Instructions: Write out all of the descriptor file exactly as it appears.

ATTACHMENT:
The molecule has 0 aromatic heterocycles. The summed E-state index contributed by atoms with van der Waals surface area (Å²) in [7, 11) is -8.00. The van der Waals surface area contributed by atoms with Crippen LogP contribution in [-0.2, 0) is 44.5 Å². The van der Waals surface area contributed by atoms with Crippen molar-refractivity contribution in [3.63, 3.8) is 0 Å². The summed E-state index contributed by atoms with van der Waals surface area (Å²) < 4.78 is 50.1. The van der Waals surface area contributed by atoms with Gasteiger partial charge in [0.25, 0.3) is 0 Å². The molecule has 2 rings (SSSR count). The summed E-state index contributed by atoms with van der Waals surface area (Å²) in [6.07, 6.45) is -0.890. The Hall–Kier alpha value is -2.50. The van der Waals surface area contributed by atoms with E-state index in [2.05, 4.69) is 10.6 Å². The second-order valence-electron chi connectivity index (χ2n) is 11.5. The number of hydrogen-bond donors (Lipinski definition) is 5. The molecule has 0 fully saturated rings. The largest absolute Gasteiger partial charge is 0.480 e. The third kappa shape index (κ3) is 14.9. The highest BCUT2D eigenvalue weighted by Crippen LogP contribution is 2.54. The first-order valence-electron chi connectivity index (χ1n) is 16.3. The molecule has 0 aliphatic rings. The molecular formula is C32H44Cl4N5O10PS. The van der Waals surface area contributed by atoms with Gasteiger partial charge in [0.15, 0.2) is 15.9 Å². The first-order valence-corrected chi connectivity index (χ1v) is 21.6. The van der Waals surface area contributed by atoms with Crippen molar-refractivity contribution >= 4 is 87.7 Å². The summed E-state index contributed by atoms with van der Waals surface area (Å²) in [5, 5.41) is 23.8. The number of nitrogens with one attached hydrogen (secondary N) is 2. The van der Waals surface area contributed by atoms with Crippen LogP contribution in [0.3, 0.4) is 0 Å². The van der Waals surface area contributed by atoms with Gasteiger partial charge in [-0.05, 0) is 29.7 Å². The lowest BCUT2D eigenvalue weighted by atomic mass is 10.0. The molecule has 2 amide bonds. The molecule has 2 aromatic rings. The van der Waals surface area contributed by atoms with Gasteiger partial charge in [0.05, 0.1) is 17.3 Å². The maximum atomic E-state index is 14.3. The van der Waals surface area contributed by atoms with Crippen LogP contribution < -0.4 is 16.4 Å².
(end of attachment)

The molecule has 0 aromatic heterocycles. The summed E-state index contributed by atoms with van der Waals surface area (Å²) in [7, 11) is -8.00. The van der Waals surface area contributed by atoms with Crippen LogP contribution in [-0.2, 0) is 44.5 Å². The van der Waals surface area contributed by atoms with Crippen molar-refractivity contribution in [3.63, 3.8) is 0 Å². The summed E-state index contributed by atoms with van der Waals surface area (Å²) < 4.78 is 50.1. The van der Waals surface area contributed by atoms with Gasteiger partial charge in [0.25, 0.3) is 0 Å². The molecule has 2 rings (SSSR count). The summed E-state index contributed by atoms with van der Waals surface area (Å²) in [6.07, 6.45) is -0.890. The Hall–Kier alpha value is -2.50. The van der Waals surface area contributed by atoms with E-state index in [2.05, 4.69) is 10.6 Å². The second-order valence-electron chi connectivity index (χ2n) is 11.5. The number of hydrogen-bond donors (Lipinski definition) is 5. The molecule has 0 fully saturated rings. The largest absolute Gasteiger partial charge is 0.480 e. The third kappa shape index (κ3) is 14.9. The highest BCUT2D eigenvalue weighted by Crippen LogP contribution is 2.54. The first-order valence-electron chi connectivity index (χ1n) is 16.3. The molecule has 0 aliphatic rings. The molecular formula is C32H44Cl4N5O10PS. The van der Waals surface area contributed by atoms with Gasteiger partial charge in [0.15, 0.2) is 15.9 Å². The first-order valence-corrected chi connectivity index (χ1v) is 21.6. The van der Waals surface area contributed by atoms with Crippen molar-refractivity contribution >= 4 is 87.7 Å². The summed E-state index contributed by atoms with van der Waals surface area (Å²) in [5, 5.41) is 23.8. The number of nitrogens with one attached hydrogen (secondary N) is 2. The van der Waals surface area contributed by atoms with Crippen LogP contribution in [0.3, 0.4) is 0 Å². The van der Waals surface area contributed by atoms with Gasteiger partial charge in [-0.05, 0) is 29.7 Å². The lowest BCUT2D eigenvalue weighted by atomic mass is 10.0. The molecule has 2 amide bonds. The molecule has 2 aromatic rings. The van der Waals surface area contributed by atoms with Gasteiger partial charge in [0.05, 0.1) is 17.3 Å². The maximum atomic E-state index is 14.3. The van der Waals surface area contributed by atoms with Crippen LogP contribution < -0.4 is 16.4 Å².